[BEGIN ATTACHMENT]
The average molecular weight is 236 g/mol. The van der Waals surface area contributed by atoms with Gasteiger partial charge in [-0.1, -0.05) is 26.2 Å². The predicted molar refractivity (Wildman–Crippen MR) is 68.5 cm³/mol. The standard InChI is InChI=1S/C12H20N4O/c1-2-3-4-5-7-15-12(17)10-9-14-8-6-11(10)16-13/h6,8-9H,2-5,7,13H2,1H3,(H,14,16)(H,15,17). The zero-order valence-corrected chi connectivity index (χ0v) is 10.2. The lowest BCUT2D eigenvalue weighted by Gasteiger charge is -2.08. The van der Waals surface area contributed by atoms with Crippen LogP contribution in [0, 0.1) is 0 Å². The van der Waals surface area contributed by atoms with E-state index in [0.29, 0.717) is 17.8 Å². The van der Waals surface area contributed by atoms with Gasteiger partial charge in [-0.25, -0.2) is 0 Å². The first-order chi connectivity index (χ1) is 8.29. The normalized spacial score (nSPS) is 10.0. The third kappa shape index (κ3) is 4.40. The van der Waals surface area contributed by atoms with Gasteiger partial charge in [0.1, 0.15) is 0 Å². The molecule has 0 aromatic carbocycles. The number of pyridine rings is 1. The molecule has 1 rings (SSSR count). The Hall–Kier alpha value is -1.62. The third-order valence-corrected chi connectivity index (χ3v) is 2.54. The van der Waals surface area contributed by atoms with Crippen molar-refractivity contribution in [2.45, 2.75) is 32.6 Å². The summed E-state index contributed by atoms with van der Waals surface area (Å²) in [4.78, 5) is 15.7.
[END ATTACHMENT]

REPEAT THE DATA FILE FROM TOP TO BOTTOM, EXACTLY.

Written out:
The average molecular weight is 236 g/mol. The van der Waals surface area contributed by atoms with Gasteiger partial charge in [-0.1, -0.05) is 26.2 Å². The predicted molar refractivity (Wildman–Crippen MR) is 68.5 cm³/mol. The standard InChI is InChI=1S/C12H20N4O/c1-2-3-4-5-7-15-12(17)10-9-14-8-6-11(10)16-13/h6,8-9H,2-5,7,13H2,1H3,(H,14,16)(H,15,17). The zero-order valence-corrected chi connectivity index (χ0v) is 10.2. The lowest BCUT2D eigenvalue weighted by Gasteiger charge is -2.08. The van der Waals surface area contributed by atoms with Crippen LogP contribution in [0, 0.1) is 0 Å². The van der Waals surface area contributed by atoms with E-state index in [0.29, 0.717) is 17.8 Å². The van der Waals surface area contributed by atoms with Gasteiger partial charge in [-0.25, -0.2) is 0 Å². The first-order chi connectivity index (χ1) is 8.29. The normalized spacial score (nSPS) is 10.0. The third kappa shape index (κ3) is 4.40. The van der Waals surface area contributed by atoms with Gasteiger partial charge in [0.1, 0.15) is 0 Å². The molecule has 0 aromatic carbocycles. The number of pyridine rings is 1. The molecule has 1 rings (SSSR count). The Hall–Kier alpha value is -1.62. The third-order valence-corrected chi connectivity index (χ3v) is 2.54. The van der Waals surface area contributed by atoms with Crippen molar-refractivity contribution in [2.45, 2.75) is 32.6 Å². The summed E-state index contributed by atoms with van der Waals surface area (Å²) in [4.78, 5) is 15.7.